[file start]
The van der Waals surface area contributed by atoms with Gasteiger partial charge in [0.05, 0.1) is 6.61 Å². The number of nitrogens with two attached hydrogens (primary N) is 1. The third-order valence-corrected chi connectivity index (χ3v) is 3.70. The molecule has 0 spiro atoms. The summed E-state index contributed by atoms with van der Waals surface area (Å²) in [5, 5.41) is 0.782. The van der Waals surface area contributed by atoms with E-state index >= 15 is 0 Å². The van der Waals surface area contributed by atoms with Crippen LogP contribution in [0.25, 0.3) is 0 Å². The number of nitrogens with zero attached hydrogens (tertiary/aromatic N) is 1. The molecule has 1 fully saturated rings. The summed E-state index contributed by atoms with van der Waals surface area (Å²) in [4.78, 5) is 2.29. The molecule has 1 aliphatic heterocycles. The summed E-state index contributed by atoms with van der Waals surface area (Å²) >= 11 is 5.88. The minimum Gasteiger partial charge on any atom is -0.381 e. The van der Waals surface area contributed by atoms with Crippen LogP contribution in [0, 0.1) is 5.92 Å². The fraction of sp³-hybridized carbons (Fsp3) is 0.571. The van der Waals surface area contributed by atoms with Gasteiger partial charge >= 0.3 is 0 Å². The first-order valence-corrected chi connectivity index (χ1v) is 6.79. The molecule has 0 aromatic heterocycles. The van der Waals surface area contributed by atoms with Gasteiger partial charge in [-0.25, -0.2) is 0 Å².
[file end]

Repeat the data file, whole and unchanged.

The van der Waals surface area contributed by atoms with Gasteiger partial charge in [0.05, 0.1) is 6.61 Å². The number of nitrogens with two attached hydrogens (primary N) is 1. The third-order valence-corrected chi connectivity index (χ3v) is 3.70. The molecule has 0 spiro atoms. The summed E-state index contributed by atoms with van der Waals surface area (Å²) in [5, 5.41) is 0.782. The van der Waals surface area contributed by atoms with E-state index >= 15 is 0 Å². The van der Waals surface area contributed by atoms with Crippen LogP contribution in [0.25, 0.3) is 0 Å². The number of nitrogens with zero attached hydrogens (tertiary/aromatic N) is 1. The molecule has 1 fully saturated rings. The summed E-state index contributed by atoms with van der Waals surface area (Å²) in [4.78, 5) is 2.29. The molecule has 1 aliphatic heterocycles. The summed E-state index contributed by atoms with van der Waals surface area (Å²) >= 11 is 5.88. The minimum Gasteiger partial charge on any atom is -0.381 e. The van der Waals surface area contributed by atoms with Crippen LogP contribution in [0, 0.1) is 5.92 Å². The fraction of sp³-hybridized carbons (Fsp3) is 0.571. The van der Waals surface area contributed by atoms with Gasteiger partial charge >= 0.3 is 0 Å². The first-order valence-corrected chi connectivity index (χ1v) is 6.79. The molecule has 0 aromatic heterocycles. The van der Waals surface area contributed by atoms with Gasteiger partial charge in [-0.25, -0.2) is 0 Å².